Simon Cambers: I've been impressed by Tsitsipas, in particular, and his ability to stay focused, even in difficult situations like playing the night session with no fans. He stayed calm against Medvedev, a player he's struggled with a lot, and looks very strong, his game perfect for clay. Zverev showed a lot of resilience in his matches early on and since has really started to play well. Should be a cracking semifinal.

Who has a better shot of defeating Nadal or Djokovic in the final: Zverev or Tsitsipas?

McEnroe: I definitely think Tsitsipas has the better shot, again because of the things I mentioned. I think he's just more versatile, he can play slice, he can come to the net -- he's much better at the net than Zverev. He plays a little bit more margin on his shots. I just think he, on this surface, has a much better shot against either one of those guys going into the final. He's played a lot of matches on clay this year, he's won a big tournament, played an epic match with Nadal in Barcelona, so I think even going up against Nadal, who you would expect to be in the final, I think he has a better chance because of his versatility on the surface. And also, he's extremely fit, so to be able to go up against either one of those guys in the final, you've got to be able to play at an extremely high level for far more than an hour and a half or two hours; you've got to do it for arguably three and a half, four hours to beat those guys.

Evert: Tsitsipas can hurt either one because he has belief, almost beat Novak and Nadal a few weeks back on clay and handled Medvedev even though he was 1-6 in matches against him.

Connelly: Tsitsipas. Zverev has won three of the last four against Nadal, and one was even on clay, but I trust Tsitsipas' consistency more, and we saw at the Australian Open that he can go deep into a fifth set with Nadal and still play well. If they were to face Djokovic, well, neither has played Djokovic all that well of late, but give me Tsitsipas anyway because he grades out better on clay on average.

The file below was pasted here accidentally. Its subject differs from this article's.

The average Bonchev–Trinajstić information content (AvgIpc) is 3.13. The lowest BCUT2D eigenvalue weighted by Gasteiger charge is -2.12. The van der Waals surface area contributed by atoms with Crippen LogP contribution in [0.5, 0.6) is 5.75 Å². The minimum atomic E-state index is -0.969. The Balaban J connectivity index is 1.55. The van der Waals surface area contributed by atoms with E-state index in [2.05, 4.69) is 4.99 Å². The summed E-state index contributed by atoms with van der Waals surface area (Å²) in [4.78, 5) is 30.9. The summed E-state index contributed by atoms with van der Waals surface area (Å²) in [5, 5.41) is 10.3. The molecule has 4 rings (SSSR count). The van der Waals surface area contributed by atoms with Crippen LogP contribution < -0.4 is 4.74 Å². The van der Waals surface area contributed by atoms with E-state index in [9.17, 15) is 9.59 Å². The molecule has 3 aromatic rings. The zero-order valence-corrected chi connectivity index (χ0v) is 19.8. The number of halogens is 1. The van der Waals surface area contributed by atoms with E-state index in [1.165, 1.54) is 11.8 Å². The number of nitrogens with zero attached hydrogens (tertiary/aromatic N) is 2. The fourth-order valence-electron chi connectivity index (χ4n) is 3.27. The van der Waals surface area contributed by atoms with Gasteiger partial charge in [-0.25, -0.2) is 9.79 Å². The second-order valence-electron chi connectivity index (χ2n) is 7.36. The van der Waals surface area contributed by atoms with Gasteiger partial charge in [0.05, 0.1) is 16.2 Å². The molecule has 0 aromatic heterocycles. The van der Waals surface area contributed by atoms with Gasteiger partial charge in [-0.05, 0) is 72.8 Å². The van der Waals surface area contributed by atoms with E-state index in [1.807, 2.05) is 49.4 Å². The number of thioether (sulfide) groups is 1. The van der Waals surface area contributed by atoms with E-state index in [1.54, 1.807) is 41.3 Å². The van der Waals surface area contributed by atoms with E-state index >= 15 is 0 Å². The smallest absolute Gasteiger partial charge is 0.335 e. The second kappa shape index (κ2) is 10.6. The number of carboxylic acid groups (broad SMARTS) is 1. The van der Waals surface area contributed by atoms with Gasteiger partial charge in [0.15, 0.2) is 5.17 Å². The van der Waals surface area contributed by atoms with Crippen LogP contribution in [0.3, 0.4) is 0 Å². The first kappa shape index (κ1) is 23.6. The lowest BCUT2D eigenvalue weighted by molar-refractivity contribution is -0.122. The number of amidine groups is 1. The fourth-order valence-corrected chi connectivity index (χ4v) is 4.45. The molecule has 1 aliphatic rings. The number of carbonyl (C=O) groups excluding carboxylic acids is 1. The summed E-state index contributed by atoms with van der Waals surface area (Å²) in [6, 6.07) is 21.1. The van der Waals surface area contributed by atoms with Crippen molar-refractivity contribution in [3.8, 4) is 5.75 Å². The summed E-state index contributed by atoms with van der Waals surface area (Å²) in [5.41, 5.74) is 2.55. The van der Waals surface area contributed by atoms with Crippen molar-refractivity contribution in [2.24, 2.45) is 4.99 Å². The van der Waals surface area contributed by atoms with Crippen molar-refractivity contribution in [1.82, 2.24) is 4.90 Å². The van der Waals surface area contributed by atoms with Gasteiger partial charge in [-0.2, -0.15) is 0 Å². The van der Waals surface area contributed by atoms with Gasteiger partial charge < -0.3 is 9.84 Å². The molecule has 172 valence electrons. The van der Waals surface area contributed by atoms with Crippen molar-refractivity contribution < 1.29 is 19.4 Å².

Maine: It will be very much an uphill battle for either of these players against Nadal or Djokovic in a major final, but that said, it has to be Tsitsipas.

Yes, Zverev has the invaluable experience of having played in a Grand Slam final, but Tsitsipas comes into the semifinal riding a nine-match winning streak and knowing he can compete with the very best. He played a highly competitive match against Nadal in the Barcelona final in April and beat him in a five-setter at the Australian Open. While clay is an entirely different scenario when it comes to Nadal, Tsitsipas lost the first two sets during their quarterfinal clash in Melbourne and came back for the victory. He knows he can beat Nadal in a marathon match, and that confidence might make all the difference.

And, as he forced a decider against Djokovic after losing the first two sets in their 2020 semifinal clash at the French Open and has only gotten significantly better on clay since, Tsitsipas would have to be feeling pretty good about his chances in that matchup as well.

Cambers: I'd say Tsitsipas. I know Zverev beat Nadal in Madrid, but the altitude was a big factor there, and that defeat would just make Nadal more aware of what he needs to do. Tsitsipas' game stacks up a little better against Nadal, and he beat him from two sets down in Australia, which will give him a lot of belief. Both Tsitsipas and Zverev have beaten Djokovic too, but in a final, not sure they'd manage it.

How can Djokovic beat Nadal on clay?

Evert: Novak has to be patient, focused and his serve plus one has to be on for him to win. I give him a 40% chance -- Nadal has to be a little off that day.

McEnroe: Well, what is this, the 58th meeting? So there's not that many surprises between these two guys. They know each other inside and out. Obviously, clay just favors Nadal because of his excessive topspin, particularly off the forehand side. So he's able to use that to his advantage on this surface, whereas on a faster court, it's more to Djokovic's advantage. So for Novak, a couple things: He's gotta get on top of the rally early, and that means I think getting a high percentage of first serves in and serving well so that he can get on top of the point early. And he's got to play close to or inside the baseline a lot more than Nadal does, because Nadal is much more comfortable really anywhere on clay, but he's really comfortable playing defensive tennis. Djokovic has to take offense as often as he can, which is difficult to do on clay, particularly with the spin of Nadal, which is why Nadal's going for his 14th major.